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Free, Paid, or Open-source VoIP for NGOs?

August 24th, 2012 by Nancy Leave a reply »
     




VoIP (voice-over-internet telephony) gives a lot of organizations the flexibility and cost-effectiveness that legacy telephony can’t. Organizations that have felt the increasing need to go mobile and global have found the solution they needed in VoIP.  With a VoIP phone system, you can connect offices and resources in multiple locations, so you can use them as if they’re in one location—you can have your Internet access in New York, use your business phone in Sweden, and let colleagues share this voice connection.  This advantage is specifically beneficial for non-government organizations (NGOs) that have a mobile workforce and have limited budgets.  Presently, there are three VoIP options available for these groups:

Free VoIP

According to a 2007 research by the Guardian Project, typical end users, human rights organizations, activists, and journalists prefer peer-to-peer VoIP solutions like Skype and Google Talk, Skype being the most popular. This is no surprise, as these options are free, easy to set up, convenient to use, and don’t tie up users to contracts.  Users simply need to download the software to their PCs or mobiles to get access to free VoIP calling.

However, this free solution does not offer the same complexity that a complete VoIP PBX can.  More importantly, many NGOs who are facing remote or foreign threats cannot expect these solutions to provide them with secure communications.  First off, Skype does not let users easily switch between multiple accounts; users have to have one identity, making them vulnerable to social engineering type attacks.

According to advocacy group Privacy International, as reported in Guardian News, free internet phone service Skype also exposes users to impersonation, interception, and surveillance. Impersonating someone in Skype can be easily done, since Skype uses names instead of unique IDs. Downloads are also not made through a secure connection. The Guardian News reports that there have been instances in China where other sites masqueraded like the main site.

Lastly, despite AES encryption, phrases in Skype voice chat can still be identified with 50- to 90-percent accuracy.  To exacerbate the problem, The Guardian Project found out that groups who use Skype often do not feel that their privacy is at risk and are quite lax in their practices when the software is utilized in the home country. Thus, free VoIP poses a great risk to the privacy and security of an NGO.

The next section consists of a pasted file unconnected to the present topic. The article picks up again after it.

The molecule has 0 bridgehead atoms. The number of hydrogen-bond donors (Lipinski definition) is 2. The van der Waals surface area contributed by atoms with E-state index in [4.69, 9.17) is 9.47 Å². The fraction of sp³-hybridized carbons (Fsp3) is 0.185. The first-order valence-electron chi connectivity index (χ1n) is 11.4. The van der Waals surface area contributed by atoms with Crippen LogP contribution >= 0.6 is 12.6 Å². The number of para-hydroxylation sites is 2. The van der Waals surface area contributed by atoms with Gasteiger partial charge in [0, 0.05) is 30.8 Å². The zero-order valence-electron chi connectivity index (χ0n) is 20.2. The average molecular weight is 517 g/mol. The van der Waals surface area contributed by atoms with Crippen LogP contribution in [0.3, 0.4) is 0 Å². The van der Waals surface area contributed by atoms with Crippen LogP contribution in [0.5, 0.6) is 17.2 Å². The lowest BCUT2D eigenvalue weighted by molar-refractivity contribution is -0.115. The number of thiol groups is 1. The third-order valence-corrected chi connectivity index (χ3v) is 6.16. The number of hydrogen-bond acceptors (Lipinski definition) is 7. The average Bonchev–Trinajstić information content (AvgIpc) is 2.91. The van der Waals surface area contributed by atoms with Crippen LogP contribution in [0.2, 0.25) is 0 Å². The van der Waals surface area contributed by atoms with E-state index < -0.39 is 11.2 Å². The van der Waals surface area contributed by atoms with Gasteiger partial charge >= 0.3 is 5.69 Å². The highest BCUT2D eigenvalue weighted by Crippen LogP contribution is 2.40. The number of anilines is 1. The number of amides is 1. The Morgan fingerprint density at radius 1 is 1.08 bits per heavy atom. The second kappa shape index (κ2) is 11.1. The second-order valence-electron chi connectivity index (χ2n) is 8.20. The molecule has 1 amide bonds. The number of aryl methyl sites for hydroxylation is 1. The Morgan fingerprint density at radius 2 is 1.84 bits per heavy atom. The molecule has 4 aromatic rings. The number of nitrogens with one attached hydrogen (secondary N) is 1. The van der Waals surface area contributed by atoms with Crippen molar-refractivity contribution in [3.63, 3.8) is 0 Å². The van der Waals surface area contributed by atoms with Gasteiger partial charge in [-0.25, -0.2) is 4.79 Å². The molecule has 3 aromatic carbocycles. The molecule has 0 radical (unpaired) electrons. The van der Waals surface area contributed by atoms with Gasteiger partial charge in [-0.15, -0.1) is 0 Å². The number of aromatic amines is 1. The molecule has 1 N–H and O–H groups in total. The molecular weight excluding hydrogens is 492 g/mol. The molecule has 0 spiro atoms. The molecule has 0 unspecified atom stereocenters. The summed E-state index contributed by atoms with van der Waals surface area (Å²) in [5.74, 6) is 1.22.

Paid VoIP

Hosted VoIP solutions like RingCentral and Cisco offer the flexibility and scalability of a complete VoIP PBX system. When problems arise, users can also depend on 24/7 customer support. Telephony features are delivered as software-as-a-service, and users only need to pay for what they use and typically without the pressures of a long-term contract.  These features are also scalable; users can easily add features as their organization grows.  The Guardian Project notes that these commercial products are more compliant with security standards but are just as easy to use.  The downside is that these systems cannot promise sustainability. The technology can provide for immediate needs, but users cannot own it and may be limited in adapting it to suit their specific needs.

Open Source

Open-source solutions like Asterisk are one of the best alternatives, since it can adapt to fit any organization’s requirements. They allow phones to connect to the global telephone network and they can run on several platforms, the best of which would be GNU/Linux.  This type of VoIP also provides bandwidth savings, since it uses the IAX2 trunking protocol. Unlike SIP, which is used by most vendors, IAX2 allows you to send multiple calls in a single set of IP packets. Asterisk users can also customize their Asterisk PBX to ensure security.   The challenge in using Asterisk is that users would need to have special knowledge in the Asterisk language to build their own PBX. Users also won’t have access to technical support apart from the Asterisk community forums, unless they subscribe to professional support from Digium, which is not free.

There is still no telephony developed to respond perfectly to the needs of flexibility, sustainability, convenience, and affordability. Each of the solutions has its own advantages and disadvantages. But for NGOs that put high importance in privacy, the best alternatives seem to be commercial and open-source VoIP.

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